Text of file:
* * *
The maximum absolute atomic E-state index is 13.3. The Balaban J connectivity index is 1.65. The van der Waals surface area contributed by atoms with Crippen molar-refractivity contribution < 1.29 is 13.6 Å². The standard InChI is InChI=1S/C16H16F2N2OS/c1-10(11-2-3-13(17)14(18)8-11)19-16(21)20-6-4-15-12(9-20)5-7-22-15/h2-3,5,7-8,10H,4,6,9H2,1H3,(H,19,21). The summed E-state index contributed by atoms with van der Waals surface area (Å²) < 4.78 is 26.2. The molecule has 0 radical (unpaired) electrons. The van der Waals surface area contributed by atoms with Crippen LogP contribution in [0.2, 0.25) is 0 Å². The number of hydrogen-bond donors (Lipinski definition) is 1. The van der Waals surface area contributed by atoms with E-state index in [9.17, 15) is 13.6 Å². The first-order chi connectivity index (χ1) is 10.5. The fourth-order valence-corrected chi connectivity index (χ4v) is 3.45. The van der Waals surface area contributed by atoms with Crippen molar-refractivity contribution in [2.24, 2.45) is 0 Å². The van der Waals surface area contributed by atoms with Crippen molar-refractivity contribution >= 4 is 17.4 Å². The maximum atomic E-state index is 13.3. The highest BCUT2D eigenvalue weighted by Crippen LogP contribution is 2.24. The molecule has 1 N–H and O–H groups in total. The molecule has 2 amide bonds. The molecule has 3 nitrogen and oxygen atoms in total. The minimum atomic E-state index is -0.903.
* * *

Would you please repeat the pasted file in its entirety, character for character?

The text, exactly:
The maximum absolute atomic E-state index is 13.3. The Balaban J connectivity index is 1.65. The van der Waals surface area contributed by atoms with Crippen molar-refractivity contribution < 1.29 is 13.6 Å². The standard InChI is InChI=1S/C16H16F2N2OS/c1-10(11-2-3-13(17)14(18)8-11)19-16(21)20-6-4-15-12(9-20)5-7-22-15/h2-3,5,7-8,10H,4,6,9H2,1H3,(H,19,21). The summed E-state index contributed by atoms with van der Waals surface area (Å²) < 4.78 is 26.2. The molecule has 0 radical (unpaired) electrons. The van der Waals surface area contributed by atoms with Crippen LogP contribution in [0.2, 0.25) is 0 Å². The number of hydrogen-bond donors (Lipinski definition) is 1. The van der Waals surface area contributed by atoms with E-state index in [9.17, 15) is 13.6 Å². The first-order chi connectivity index (χ1) is 10.5. The fourth-order valence-corrected chi connectivity index (χ4v) is 3.45. The van der Waals surface area contributed by atoms with Crippen molar-refractivity contribution in [2.24, 2.45) is 0 Å². The van der Waals surface area contributed by atoms with Crippen molar-refractivity contribution >= 4 is 17.4 Å². The maximum atomic E-state index is 13.3. The highest BCUT2D eigenvalue weighted by Crippen LogP contribution is 2.24. The molecule has 1 N–H and O–H groups in total. The molecule has 2 amide bonds. The molecule has 3 nitrogen and oxygen atoms in total. The minimum atomic E-state index is -0.903.